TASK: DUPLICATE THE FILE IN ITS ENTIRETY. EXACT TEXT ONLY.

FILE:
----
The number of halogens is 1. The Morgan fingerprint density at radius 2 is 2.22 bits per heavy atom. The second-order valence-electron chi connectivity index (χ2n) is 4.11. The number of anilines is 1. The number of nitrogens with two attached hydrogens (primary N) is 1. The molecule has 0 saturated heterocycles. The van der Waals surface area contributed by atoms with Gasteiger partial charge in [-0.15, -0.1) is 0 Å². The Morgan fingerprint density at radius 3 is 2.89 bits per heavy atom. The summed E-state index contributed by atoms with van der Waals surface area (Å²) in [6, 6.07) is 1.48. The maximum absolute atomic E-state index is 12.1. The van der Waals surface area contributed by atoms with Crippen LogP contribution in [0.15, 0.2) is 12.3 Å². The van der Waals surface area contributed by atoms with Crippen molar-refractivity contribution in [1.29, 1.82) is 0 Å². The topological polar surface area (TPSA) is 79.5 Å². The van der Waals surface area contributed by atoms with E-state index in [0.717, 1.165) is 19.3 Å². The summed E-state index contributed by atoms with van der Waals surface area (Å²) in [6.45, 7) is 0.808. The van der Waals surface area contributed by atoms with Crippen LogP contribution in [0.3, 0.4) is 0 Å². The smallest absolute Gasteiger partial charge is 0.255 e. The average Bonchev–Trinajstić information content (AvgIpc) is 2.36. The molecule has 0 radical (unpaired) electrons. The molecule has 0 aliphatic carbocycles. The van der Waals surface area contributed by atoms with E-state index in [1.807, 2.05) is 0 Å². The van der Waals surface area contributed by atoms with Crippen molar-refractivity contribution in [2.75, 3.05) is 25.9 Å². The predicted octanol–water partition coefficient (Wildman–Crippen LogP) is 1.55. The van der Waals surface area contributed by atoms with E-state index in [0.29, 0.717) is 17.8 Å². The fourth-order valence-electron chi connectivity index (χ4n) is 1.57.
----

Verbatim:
The number of halogens is 1. The Morgan fingerprint density at radius 2 is 2.22 bits per heavy atom. The second-order valence-electron chi connectivity index (χ2n) is 4.11. The number of anilines is 1. The number of nitrogens with two attached hydrogens (primary N) is 1. The molecule has 0 saturated heterocycles. The van der Waals surface area contributed by atoms with Gasteiger partial charge in [-0.15, -0.1) is 0 Å². The Morgan fingerprint density at radius 3 is 2.89 bits per heavy atom. The summed E-state index contributed by atoms with van der Waals surface area (Å²) in [6, 6.07) is 1.48. The maximum absolute atomic E-state index is 12.1. The van der Waals surface area contributed by atoms with Crippen LogP contribution in [0.15, 0.2) is 12.3 Å². The van der Waals surface area contributed by atoms with Crippen molar-refractivity contribution in [1.29, 1.82) is 0 Å². The topological polar surface area (TPSA) is 79.5 Å². The van der Waals surface area contributed by atoms with E-state index in [0.717, 1.165) is 19.3 Å². The summed E-state index contributed by atoms with van der Waals surface area (Å²) in [6.45, 7) is 0.808. The van der Waals surface area contributed by atoms with Crippen LogP contribution in [0.3, 0.4) is 0 Å². The smallest absolute Gasteiger partial charge is 0.255 e. The average Bonchev–Trinajstić information content (AvgIpc) is 2.36. The molecule has 0 radical (unpaired) electrons. The molecule has 0 aliphatic carbocycles. The van der Waals surface area contributed by atoms with E-state index in [1.807, 2.05) is 0 Å². The van der Waals surface area contributed by atoms with Crippen molar-refractivity contribution in [2.75, 3.05) is 25.9 Å². The predicted octanol–water partition coefficient (Wildman–Crippen LogP) is 1.55. The van der Waals surface area contributed by atoms with E-state index in [0.29, 0.717) is 17.8 Å². The fourth-order valence-electron chi connectivity index (χ4n) is 1.57.